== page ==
Yesterday at lunch I took a walk through Concord. I hadn’t done that in a while, so there were a lot of blooms to photograph.

Butter and Eggs (Linaria vulgaris)

Butter and Eggs (Linaria vulgaris)


I was surpised to find some Butter and Eggs (Linaria vulgaris), as it grows in a lot of places I can see from the car while I’m driving, and I hadn’t noticed any in bloom that way. I guess that shows why walking is better when you’re trying to see stuff. Incidentally, this clump was the only one I saw that was in bloom. I expect to see a lot more if it starting next week.
Mulberry (Morus spp)

Mulberry (Morus spp)


I was even more surprised to see this mulberry, as it’s right along the sidewalk and I must have passed it a thousand times before. Either I never noticed it, or I forgot it was here.

Rabbitfoot clover (Trifolium arvense)

Rabbitfoot clover (Trifolium arvense)


There was lots of Rabbitfoot clover in bloom too. I don’t know of any clovers that are native to North America. As far as I know, they were all (including this one) imported as pasture crops.

Solanum dulcamara

Solanum dulcamara


I didn’t list a common name in the caption of Solanum dulcamara, because it has way too many of them, and I have no idea which ones would be the most common. The intro from the Wikipedia article illustrate this point nicely:

Solanum dulcamara, also known as bittersweet, bittersweet nightshade, bitter nightshade, blue bindweed, Amara Dulcis, climbing nightshade, fellenwort, felonwood, poisonberry, poisonflower, scarlet berry, snakeberry, trailing bittersweet, trailing nightshade, violet bloom, or woody nightshade, is a species of vine in the potato genus Solanum, family Solanaceae. It is native to Europe and Asia, and widely naturalised elsewhere, including North America, where it is an invasive problem weed.

It’s a poisonous plant closely related to tomatoes and potatoes. When the berries ripen, they even look like tiny tomatoes, but of course, it would be a very bad idea to eat them.

Common Yarrow (Achillea millefolium)

Common Yarrow (Achillea millefolium)


There is plenty of yarrow in bloom now. That’s another one that easy to spot from the highway. I checked beneath the umbels of all the specimens growing near this one looking for crab spiders (Misumena vatia), but I didn’t find any.

Hawthorn (Crataegus spp)

Hawthorn (Crataegus spp)


There’s a lot of hawthorn growing along the railroad tracks. I don’t know which species of hawthorn this is, and I don’ think it would be all that easy to narrow it down either, as the genus has hundreds of member species.

False Indigo (Amorpha fruticosa)

False Indigo (Amorpha fruticosa)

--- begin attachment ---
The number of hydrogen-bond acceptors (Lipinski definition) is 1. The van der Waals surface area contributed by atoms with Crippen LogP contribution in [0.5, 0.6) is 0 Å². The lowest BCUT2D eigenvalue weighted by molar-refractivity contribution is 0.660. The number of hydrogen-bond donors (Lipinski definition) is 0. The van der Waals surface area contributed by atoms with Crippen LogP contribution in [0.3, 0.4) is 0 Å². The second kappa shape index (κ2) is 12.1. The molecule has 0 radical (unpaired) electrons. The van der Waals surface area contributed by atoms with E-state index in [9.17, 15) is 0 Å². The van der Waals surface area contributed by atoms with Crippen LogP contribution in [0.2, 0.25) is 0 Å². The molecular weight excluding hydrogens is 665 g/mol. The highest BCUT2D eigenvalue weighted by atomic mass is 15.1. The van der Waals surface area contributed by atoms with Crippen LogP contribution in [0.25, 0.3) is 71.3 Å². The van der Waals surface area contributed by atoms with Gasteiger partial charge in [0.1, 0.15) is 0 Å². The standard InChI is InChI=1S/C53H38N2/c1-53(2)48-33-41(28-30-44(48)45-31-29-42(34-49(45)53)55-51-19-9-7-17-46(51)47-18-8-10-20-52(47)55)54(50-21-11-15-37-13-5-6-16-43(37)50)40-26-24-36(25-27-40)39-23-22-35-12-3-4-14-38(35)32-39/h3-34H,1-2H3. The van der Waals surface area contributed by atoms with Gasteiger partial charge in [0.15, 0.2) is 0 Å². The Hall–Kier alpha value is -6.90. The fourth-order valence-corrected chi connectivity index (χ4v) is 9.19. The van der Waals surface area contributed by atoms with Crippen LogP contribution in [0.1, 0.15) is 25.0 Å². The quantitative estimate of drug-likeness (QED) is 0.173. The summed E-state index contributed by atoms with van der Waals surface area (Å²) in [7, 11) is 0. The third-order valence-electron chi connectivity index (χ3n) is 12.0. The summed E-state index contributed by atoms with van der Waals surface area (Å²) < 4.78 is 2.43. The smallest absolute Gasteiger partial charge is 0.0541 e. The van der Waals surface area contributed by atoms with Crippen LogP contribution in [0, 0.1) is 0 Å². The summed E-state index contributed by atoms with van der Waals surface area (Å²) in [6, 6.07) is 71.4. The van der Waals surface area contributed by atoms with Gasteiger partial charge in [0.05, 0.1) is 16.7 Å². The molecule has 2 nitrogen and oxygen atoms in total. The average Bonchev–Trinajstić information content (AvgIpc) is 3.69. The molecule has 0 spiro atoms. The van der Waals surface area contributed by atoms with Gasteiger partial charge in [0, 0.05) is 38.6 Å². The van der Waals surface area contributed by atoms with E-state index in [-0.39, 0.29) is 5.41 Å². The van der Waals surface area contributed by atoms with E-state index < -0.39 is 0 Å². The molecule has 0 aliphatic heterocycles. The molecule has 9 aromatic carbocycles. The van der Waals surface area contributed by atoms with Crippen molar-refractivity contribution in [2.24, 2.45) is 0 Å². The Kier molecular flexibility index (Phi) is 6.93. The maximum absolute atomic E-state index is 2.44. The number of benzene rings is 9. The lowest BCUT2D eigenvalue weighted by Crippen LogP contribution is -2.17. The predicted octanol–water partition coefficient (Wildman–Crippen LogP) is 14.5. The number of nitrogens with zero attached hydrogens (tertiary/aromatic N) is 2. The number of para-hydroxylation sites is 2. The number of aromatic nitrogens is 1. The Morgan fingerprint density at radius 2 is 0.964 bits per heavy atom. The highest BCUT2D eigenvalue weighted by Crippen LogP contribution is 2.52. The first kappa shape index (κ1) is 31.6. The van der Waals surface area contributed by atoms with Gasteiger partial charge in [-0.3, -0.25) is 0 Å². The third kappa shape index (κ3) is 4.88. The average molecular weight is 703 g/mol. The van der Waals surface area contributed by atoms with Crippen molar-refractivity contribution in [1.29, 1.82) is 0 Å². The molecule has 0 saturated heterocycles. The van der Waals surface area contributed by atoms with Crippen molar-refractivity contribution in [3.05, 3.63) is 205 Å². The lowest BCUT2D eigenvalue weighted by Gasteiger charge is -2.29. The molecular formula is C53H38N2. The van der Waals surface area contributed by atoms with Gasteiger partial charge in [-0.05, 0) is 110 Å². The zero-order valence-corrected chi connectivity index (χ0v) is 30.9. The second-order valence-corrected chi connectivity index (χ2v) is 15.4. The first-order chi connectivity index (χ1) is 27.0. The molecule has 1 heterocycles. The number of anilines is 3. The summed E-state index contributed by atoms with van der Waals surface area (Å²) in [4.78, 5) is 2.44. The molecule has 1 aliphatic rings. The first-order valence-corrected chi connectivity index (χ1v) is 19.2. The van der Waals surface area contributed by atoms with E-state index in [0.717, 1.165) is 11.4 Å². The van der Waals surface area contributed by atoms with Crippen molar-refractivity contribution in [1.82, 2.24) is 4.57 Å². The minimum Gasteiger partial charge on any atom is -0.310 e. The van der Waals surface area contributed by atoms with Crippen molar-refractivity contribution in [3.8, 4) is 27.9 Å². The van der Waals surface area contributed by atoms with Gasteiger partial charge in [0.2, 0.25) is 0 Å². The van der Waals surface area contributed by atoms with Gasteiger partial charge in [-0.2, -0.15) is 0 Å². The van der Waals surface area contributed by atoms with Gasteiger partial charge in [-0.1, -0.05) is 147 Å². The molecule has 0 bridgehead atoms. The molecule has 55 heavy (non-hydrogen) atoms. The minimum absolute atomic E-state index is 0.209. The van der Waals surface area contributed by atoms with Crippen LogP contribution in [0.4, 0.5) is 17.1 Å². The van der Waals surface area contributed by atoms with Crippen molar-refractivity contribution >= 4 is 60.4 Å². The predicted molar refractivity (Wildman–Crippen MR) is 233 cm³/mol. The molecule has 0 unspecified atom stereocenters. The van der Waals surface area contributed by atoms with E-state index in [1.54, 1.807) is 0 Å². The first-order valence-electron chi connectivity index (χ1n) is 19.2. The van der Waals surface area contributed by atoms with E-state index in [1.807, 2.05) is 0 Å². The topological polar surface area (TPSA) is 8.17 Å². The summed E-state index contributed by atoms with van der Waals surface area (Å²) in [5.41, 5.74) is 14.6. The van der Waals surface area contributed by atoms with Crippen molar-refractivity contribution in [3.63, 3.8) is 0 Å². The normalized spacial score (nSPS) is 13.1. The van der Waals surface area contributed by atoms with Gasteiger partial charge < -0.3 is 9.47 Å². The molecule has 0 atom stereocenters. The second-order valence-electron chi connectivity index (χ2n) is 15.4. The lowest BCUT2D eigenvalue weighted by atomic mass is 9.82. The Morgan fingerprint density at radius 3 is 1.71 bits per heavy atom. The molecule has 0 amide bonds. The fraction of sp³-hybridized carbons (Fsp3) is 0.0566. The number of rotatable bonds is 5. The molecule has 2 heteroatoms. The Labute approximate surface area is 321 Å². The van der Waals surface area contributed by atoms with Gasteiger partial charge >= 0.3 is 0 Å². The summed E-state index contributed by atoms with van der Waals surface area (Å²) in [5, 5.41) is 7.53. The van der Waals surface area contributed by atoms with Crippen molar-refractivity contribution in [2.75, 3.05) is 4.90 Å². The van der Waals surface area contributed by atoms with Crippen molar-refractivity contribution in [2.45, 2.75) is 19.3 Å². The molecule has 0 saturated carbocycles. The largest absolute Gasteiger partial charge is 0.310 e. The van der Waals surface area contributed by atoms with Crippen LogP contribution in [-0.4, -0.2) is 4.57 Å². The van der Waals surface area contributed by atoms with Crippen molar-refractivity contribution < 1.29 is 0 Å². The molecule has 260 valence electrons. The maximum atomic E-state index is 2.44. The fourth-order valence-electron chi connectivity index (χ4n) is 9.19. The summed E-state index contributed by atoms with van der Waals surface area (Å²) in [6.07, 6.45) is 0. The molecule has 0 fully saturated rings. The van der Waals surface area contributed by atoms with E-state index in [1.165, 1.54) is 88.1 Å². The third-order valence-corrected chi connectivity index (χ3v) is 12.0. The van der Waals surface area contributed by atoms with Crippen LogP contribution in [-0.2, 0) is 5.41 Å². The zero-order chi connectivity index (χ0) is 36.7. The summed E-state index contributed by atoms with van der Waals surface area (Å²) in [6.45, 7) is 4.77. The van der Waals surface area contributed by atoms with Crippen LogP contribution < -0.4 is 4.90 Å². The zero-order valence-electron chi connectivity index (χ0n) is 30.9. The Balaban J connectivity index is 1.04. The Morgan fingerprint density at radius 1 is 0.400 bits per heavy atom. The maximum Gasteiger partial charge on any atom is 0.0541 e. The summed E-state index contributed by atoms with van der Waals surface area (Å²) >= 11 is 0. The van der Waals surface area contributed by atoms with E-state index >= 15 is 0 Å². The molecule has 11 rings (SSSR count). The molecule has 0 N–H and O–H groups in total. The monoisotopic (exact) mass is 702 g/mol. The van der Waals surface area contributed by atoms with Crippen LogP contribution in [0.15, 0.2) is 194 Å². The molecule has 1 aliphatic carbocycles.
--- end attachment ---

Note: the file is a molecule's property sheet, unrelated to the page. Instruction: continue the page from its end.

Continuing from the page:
This plant has a stunning blossom, and I was not able to do it justice yesterday. It was a bit breezy, so the blooms just wouldn’t sit still for a nice portrait. There was only one of these bushes here along the tracks three years ago when I started logging blooms. Now there are at least a dozen. I read that it was an invasive alien, and after seeing this explosion in its population, I have good reason to believe it now.

Birdfoot trefoil (Lotus corniculatus)

Birdfoot trefoil (Lotus corniculatus)


This is another non-native pasture crop imported from abroad. The blooms always remind me of the head of a triceratops. The name comes from the shape of the seed pod. I must say it’s fitting too.

When I got back to the office there was an ambulance parked behind our office building next to Hermanos (a Mexican restaurant). I didn’t think too much of it then. When I went into our building though, I immediately noticed an incredible smoky stench! And found a couple of these parked outside my office window:

Surprise!

Surprise!


Just downstairs from my office is another restaurant/bakery. It’s not the first time they’ve ever burned anything, but it was by far more smoke than usual. Apparently, it was enough to fill our offices upstairs and set off our smoke detectors (though not theirs?) As it turns out, our fire alarm system does not automatically summon the fire department, so one of my coworkers ended up calling them herself. This comes as a pretty big surprise to me, especially since the FD pretty much forced our church to spend $8K upgrading our alarm system so that they would be automatically called. So they make 501(c)’s spend big bucks on that, but not commercial entities, like… bakeries? Shrug!

The firemen tossed the burning bread out into the street:

Source of the smoke

Source of the smoke


This pile of bread ended up closing the restaurant for a few days. The newspaper has an article.

When I got home, I was pleased to find that the Whorled loosestrife (Lysimachia quadrifolia) was in bloom:

Whorled loosestrife (Lysimachia quadrifolia)

Whorled loosestrife (Lysimachia quadrifolia)

I love these things. They look exactly like weeds until they bloom.🙂 This one is somewhat unusual though, in that it has six petals instead of the more typical five. Most plants with three or six petals are monocots with parallel veins in the leaves (think lilies and irises). Dicots have branching veins in the leaves (roses, asters, etc). So this particular blossom, a dicot looks like a monocot. Maybe it’s a teenager trying to fit in with its monocot buddies and making its dicot family angry. Nature’s own West Side Story?